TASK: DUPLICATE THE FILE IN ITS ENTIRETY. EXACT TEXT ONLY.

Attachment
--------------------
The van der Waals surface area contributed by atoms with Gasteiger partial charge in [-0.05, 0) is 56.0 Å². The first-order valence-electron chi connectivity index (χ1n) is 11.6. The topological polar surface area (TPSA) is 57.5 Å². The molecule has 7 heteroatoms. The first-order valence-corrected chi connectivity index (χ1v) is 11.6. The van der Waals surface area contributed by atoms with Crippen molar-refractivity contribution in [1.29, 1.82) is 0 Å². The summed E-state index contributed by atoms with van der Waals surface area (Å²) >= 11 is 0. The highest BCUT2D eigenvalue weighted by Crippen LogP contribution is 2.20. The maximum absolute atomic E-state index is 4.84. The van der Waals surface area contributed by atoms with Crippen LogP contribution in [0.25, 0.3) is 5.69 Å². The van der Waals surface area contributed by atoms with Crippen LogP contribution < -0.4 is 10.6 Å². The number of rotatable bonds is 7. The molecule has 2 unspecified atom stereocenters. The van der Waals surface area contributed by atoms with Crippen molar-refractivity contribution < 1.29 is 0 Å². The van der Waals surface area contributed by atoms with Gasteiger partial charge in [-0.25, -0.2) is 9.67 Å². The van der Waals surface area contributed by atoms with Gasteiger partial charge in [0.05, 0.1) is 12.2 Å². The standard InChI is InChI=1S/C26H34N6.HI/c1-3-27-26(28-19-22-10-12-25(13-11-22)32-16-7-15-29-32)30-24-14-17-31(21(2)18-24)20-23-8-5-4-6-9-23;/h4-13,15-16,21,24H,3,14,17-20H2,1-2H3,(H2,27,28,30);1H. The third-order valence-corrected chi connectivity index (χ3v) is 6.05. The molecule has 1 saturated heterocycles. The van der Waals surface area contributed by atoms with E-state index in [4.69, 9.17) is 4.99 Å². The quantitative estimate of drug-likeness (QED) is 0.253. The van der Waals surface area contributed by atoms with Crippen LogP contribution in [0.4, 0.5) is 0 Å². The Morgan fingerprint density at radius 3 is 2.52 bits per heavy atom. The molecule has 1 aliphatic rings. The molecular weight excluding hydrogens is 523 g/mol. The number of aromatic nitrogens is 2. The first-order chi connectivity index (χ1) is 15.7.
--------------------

The van der Waals surface area contributed by atoms with Gasteiger partial charge in [-0.05, 0) is 56.0 Å². The first-order valence-electron chi connectivity index (χ1n) is 11.6. The topological polar surface area (TPSA) is 57.5 Å². The molecule has 7 heteroatoms. The first-order valence-corrected chi connectivity index (χ1v) is 11.6. The van der Waals surface area contributed by atoms with Crippen molar-refractivity contribution in [1.29, 1.82) is 0 Å². The summed E-state index contributed by atoms with van der Waals surface area (Å²) >= 11 is 0. The highest BCUT2D eigenvalue weighted by Crippen LogP contribution is 2.20. The maximum absolute atomic E-state index is 4.84. The van der Waals surface area contributed by atoms with Crippen LogP contribution in [0.25, 0.3) is 5.69 Å². The van der Waals surface area contributed by atoms with Crippen LogP contribution < -0.4 is 10.6 Å². The number of rotatable bonds is 7. The molecule has 2 unspecified atom stereocenters. The van der Waals surface area contributed by atoms with Crippen molar-refractivity contribution < 1.29 is 0 Å². The van der Waals surface area contributed by atoms with Gasteiger partial charge in [-0.25, -0.2) is 9.67 Å². The van der Waals surface area contributed by atoms with Gasteiger partial charge in [0.05, 0.1) is 12.2 Å². The standard InChI is InChI=1S/C26H34N6.HI/c1-3-27-26(28-19-22-10-12-25(13-11-22)32-16-7-15-29-32)30-24-14-17-31(21(2)18-24)20-23-8-5-4-6-9-23;/h4-13,15-16,21,24H,3,14,17-20H2,1-2H3,(H2,27,28,30);1H. The third-order valence-corrected chi connectivity index (χ3v) is 6.05. The molecule has 1 saturated heterocycles. The van der Waals surface area contributed by atoms with E-state index in [4.69, 9.17) is 4.99 Å². The quantitative estimate of drug-likeness (QED) is 0.253. The van der Waals surface area contributed by atoms with Crippen LogP contribution in [0.4, 0.5) is 0 Å². The Morgan fingerprint density at radius 3 is 2.52 bits per heavy atom. The molecule has 1 aliphatic rings. The molecular weight excluding hydrogens is 523 g/mol. The number of aromatic nitrogens is 2. The first-order chi connectivity index (χ1) is 15.7.